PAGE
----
Not only that but storing in small bags frees up a lot of space in my freezer compared to using airtight containers. I don’t know about you, but my freezer is always full of appetizers, meat, and leftovers, you name it. Small bags can still find their way into my freezer with ease.
6. Mylar Bags with Oxygen Absorbers (Longest Shelf Life)
A less common but awe-inspiring way to store flour long-term is using mylar bags with oxygen absorbers. These unique bags are crafted with a metal-like material that blocks light, moisture, and oxygen – otherwise known as all of the elements that can ruin your flour.
If you want to stick to your resealable freezer bags or airtight containers, consider adding an oxygen absorber to extend the lifespan by months, years, or even decades.
The freezer is the best spot for your flour, whether you include an oxygen absorber or not. If you want to keep learning about this exciting topic, check out these frequently asked questions below.
How do you store flour for 2 years?
If you only expect your flour to last for two years, the best spot is in the freezer. Remember – you can opt for a big airtight container to house the flour or place it in one-cup increments inside resealable freezer bags.
Can you store flour for years?
When you use oxygen absorbers inside a resealable bag or airtight container, flour can last up to ten years and beyond. Using oxygen absorbers and mylar bags, flour can easily make it 20 years or more.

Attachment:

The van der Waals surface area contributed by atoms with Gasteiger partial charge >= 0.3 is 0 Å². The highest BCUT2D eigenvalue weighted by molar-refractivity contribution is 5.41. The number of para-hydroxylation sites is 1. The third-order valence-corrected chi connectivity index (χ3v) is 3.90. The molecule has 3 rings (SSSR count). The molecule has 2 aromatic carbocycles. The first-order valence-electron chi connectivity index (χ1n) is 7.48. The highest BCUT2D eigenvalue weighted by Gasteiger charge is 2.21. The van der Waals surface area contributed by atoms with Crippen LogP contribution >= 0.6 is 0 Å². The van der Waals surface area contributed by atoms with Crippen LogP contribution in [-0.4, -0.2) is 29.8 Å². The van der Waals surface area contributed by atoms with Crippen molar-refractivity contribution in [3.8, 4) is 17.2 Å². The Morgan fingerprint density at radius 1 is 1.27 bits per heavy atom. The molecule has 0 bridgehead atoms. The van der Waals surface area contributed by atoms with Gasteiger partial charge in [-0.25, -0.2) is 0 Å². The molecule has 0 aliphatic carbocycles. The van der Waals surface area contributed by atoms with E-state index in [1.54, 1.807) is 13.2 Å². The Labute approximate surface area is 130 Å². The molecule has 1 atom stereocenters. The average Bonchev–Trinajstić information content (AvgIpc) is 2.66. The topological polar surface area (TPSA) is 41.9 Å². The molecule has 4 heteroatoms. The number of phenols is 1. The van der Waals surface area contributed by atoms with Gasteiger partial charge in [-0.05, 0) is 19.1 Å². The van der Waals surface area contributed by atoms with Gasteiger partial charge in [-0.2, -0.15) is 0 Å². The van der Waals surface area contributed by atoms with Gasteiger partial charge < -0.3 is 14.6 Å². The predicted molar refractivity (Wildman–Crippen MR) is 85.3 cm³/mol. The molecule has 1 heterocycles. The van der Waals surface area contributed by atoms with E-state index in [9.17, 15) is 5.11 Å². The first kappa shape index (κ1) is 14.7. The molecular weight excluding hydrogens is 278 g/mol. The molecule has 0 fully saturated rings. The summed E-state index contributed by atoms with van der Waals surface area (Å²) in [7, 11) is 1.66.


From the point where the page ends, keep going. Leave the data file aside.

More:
Can you use flour 2 years out of date?
If stored properly, flour can easily last two years beyond the “best by” date. Check for signs of spoilage, such as a musty or sour odor, discoloration, clumps, bugs, or an odd taste.
How do you store flour in a Mason jar?
To be honest, I have not stored flour in a mason jar. However, I don’t see why the process would be any different. Transfer the flour into the jar and place an oxygen absorber inside. Keep it in the back of your pantry.
There are many long-term storage options for flour. Mylar bags with oxygen absorbers are less common but provide the most extended shelf life. The other option is to stash it in the freezer in an airtight container or resealable bags with an oxygen absorber inside.
How do you store your flour long-term?About Michelle